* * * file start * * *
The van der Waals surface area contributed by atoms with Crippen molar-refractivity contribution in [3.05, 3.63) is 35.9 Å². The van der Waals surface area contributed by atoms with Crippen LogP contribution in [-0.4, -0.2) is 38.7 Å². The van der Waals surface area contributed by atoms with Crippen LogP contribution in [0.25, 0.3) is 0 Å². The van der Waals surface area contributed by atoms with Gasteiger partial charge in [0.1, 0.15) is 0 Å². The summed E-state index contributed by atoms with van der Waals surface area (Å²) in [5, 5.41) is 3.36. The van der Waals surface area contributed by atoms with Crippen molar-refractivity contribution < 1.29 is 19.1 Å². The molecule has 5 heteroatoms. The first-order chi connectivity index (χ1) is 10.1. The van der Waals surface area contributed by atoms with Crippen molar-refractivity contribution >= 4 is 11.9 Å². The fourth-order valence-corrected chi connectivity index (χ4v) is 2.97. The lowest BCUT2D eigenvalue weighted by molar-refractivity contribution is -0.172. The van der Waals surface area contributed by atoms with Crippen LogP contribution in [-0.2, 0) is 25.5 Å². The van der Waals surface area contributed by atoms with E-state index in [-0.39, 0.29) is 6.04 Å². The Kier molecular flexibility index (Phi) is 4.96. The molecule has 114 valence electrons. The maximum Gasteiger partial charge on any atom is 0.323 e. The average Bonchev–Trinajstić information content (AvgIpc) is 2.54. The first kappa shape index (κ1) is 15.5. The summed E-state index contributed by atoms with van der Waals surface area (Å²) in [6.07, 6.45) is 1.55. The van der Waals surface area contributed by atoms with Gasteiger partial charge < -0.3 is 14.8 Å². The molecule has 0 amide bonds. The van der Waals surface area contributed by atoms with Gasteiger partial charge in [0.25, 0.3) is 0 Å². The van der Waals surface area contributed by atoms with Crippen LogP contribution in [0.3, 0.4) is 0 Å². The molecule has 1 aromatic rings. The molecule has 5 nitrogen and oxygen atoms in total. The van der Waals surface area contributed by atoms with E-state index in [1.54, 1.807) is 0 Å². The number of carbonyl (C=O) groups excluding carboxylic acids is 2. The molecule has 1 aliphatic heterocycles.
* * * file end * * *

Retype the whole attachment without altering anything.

The van der Waals surface area contributed by atoms with Crippen molar-refractivity contribution in [3.05, 3.63) is 35.9 Å². The van der Waals surface area contributed by atoms with Crippen LogP contribution in [-0.4, -0.2) is 38.7 Å². The van der Waals surface area contributed by atoms with Crippen LogP contribution in [0.25, 0.3) is 0 Å². The van der Waals surface area contributed by atoms with Gasteiger partial charge in [0.1, 0.15) is 0 Å². The summed E-state index contributed by atoms with van der Waals surface area (Å²) in [5, 5.41) is 3.36. The van der Waals surface area contributed by atoms with Crippen molar-refractivity contribution < 1.29 is 19.1 Å². The molecule has 5 heteroatoms. The first-order chi connectivity index (χ1) is 10.1. The van der Waals surface area contributed by atoms with Crippen molar-refractivity contribution >= 4 is 11.9 Å². The fourth-order valence-corrected chi connectivity index (χ4v) is 2.97. The lowest BCUT2D eigenvalue weighted by molar-refractivity contribution is -0.172. The van der Waals surface area contributed by atoms with Crippen LogP contribution in [-0.2, 0) is 25.5 Å². The van der Waals surface area contributed by atoms with E-state index in [-0.39, 0.29) is 6.04 Å². The Kier molecular flexibility index (Phi) is 4.96. The molecule has 114 valence electrons. The maximum Gasteiger partial charge on any atom is 0.323 e. The average Bonchev–Trinajstić information content (AvgIpc) is 2.54. The first kappa shape index (κ1) is 15.5. The summed E-state index contributed by atoms with van der Waals surface area (Å²) in [6.07, 6.45) is 1.55. The van der Waals surface area contributed by atoms with Gasteiger partial charge < -0.3 is 14.8 Å². The molecule has 0 amide bonds. The van der Waals surface area contributed by atoms with Gasteiger partial charge in [0.25, 0.3) is 0 Å². The van der Waals surface area contributed by atoms with Crippen LogP contribution in [0.3, 0.4) is 0 Å². The molecule has 1 aromatic rings. The molecule has 5 nitrogen and oxygen atoms in total. The van der Waals surface area contributed by atoms with E-state index in [1.54, 1.807) is 0 Å². The number of carbonyl (C=O) groups excluding carboxylic acids is 2. The molecule has 1 aliphatic heterocycles.